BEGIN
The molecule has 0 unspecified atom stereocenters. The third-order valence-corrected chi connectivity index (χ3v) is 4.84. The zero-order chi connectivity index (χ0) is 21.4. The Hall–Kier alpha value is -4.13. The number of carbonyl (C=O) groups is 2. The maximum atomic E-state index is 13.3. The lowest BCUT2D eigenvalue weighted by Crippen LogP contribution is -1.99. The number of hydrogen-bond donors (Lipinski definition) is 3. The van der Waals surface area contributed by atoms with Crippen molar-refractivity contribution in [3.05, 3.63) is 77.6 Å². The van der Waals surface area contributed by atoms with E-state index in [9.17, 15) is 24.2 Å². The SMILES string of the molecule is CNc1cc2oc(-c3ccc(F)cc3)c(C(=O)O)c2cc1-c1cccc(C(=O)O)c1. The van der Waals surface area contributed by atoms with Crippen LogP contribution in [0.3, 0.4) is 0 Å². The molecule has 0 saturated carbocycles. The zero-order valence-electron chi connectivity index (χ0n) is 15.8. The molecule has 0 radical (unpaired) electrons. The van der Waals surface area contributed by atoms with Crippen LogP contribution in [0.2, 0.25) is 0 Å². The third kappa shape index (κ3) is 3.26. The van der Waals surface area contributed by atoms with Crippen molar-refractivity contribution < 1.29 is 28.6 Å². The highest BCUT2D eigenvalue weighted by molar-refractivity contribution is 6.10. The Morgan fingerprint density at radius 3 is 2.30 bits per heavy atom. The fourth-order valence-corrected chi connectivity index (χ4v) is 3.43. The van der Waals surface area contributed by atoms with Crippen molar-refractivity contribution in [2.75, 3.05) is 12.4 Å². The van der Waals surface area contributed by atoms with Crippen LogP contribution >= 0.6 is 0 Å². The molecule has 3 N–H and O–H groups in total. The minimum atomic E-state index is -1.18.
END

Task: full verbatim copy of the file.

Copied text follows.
The molecule has 0 unspecified atom stereocenters. The third-order valence-corrected chi connectivity index (χ3v) is 4.84. The zero-order chi connectivity index (χ0) is 21.4. The Hall–Kier alpha value is -4.13. The number of carbonyl (C=O) groups is 2. The maximum atomic E-state index is 13.3. The lowest BCUT2D eigenvalue weighted by Crippen LogP contribution is -1.99. The number of hydrogen-bond donors (Lipinski definition) is 3. The van der Waals surface area contributed by atoms with Crippen molar-refractivity contribution in [3.05, 3.63) is 77.6 Å². The van der Waals surface area contributed by atoms with E-state index in [9.17, 15) is 24.2 Å². The SMILES string of the molecule is CNc1cc2oc(-c3ccc(F)cc3)c(C(=O)O)c2cc1-c1cccc(C(=O)O)c1. The van der Waals surface area contributed by atoms with Crippen LogP contribution in [0.3, 0.4) is 0 Å². The molecule has 0 saturated carbocycles. The zero-order valence-electron chi connectivity index (χ0n) is 15.8. The molecule has 0 radical (unpaired) electrons. The van der Waals surface area contributed by atoms with Crippen LogP contribution in [0.2, 0.25) is 0 Å². The third kappa shape index (κ3) is 3.26. The van der Waals surface area contributed by atoms with Crippen molar-refractivity contribution < 1.29 is 28.6 Å². The highest BCUT2D eigenvalue weighted by molar-refractivity contribution is 6.10. The Morgan fingerprint density at radius 3 is 2.30 bits per heavy atom. The fourth-order valence-corrected chi connectivity index (χ4v) is 3.43. The van der Waals surface area contributed by atoms with Crippen molar-refractivity contribution in [2.75, 3.05) is 12.4 Å². The van der Waals surface area contributed by atoms with Crippen LogP contribution >= 0.6 is 0 Å². The molecule has 3 N–H and O–H groups in total. The minimum atomic E-state index is -1.18.